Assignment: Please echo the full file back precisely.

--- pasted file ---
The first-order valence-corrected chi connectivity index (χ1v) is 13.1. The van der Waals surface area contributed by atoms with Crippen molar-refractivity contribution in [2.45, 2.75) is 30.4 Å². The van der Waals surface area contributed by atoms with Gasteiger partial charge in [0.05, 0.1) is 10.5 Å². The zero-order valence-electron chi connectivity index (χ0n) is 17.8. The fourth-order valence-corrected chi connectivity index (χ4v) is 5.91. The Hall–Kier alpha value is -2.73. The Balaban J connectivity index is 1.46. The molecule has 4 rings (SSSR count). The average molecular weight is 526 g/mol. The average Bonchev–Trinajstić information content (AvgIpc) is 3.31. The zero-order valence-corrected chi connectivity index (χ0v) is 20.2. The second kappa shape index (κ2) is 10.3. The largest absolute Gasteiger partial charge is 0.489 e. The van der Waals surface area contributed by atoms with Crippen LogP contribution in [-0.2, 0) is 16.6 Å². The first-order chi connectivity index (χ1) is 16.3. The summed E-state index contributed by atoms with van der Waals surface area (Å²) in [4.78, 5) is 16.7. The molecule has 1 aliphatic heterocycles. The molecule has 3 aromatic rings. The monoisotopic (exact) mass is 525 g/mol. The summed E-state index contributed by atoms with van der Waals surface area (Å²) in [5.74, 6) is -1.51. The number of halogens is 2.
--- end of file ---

The first-order valence-corrected chi connectivity index (χ1v) is 13.1. The van der Waals surface area contributed by atoms with Crippen molar-refractivity contribution in [2.45, 2.75) is 30.4 Å². The van der Waals surface area contributed by atoms with Gasteiger partial charge in [0.05, 0.1) is 10.5 Å². The zero-order valence-electron chi connectivity index (χ0n) is 17.8. The fourth-order valence-corrected chi connectivity index (χ4v) is 5.91. The Hall–Kier alpha value is -2.73. The Balaban J connectivity index is 1.46. The molecule has 4 rings (SSSR count). The average molecular weight is 526 g/mol. The average Bonchev–Trinajstić information content (AvgIpc) is 3.31. The zero-order valence-corrected chi connectivity index (χ0v) is 20.2. The second kappa shape index (κ2) is 10.3. The largest absolute Gasteiger partial charge is 0.489 e. The van der Waals surface area contributed by atoms with Crippen LogP contribution in [-0.2, 0) is 16.6 Å². The first-order chi connectivity index (χ1) is 16.3. The summed E-state index contributed by atoms with van der Waals surface area (Å²) in [4.78, 5) is 16.7. The molecule has 1 aliphatic heterocycles. The molecule has 3 aromatic rings. The monoisotopic (exact) mass is 525 g/mol. The summed E-state index contributed by atoms with van der Waals surface area (Å²) in [5.74, 6) is -1.51. The number of halogens is 2.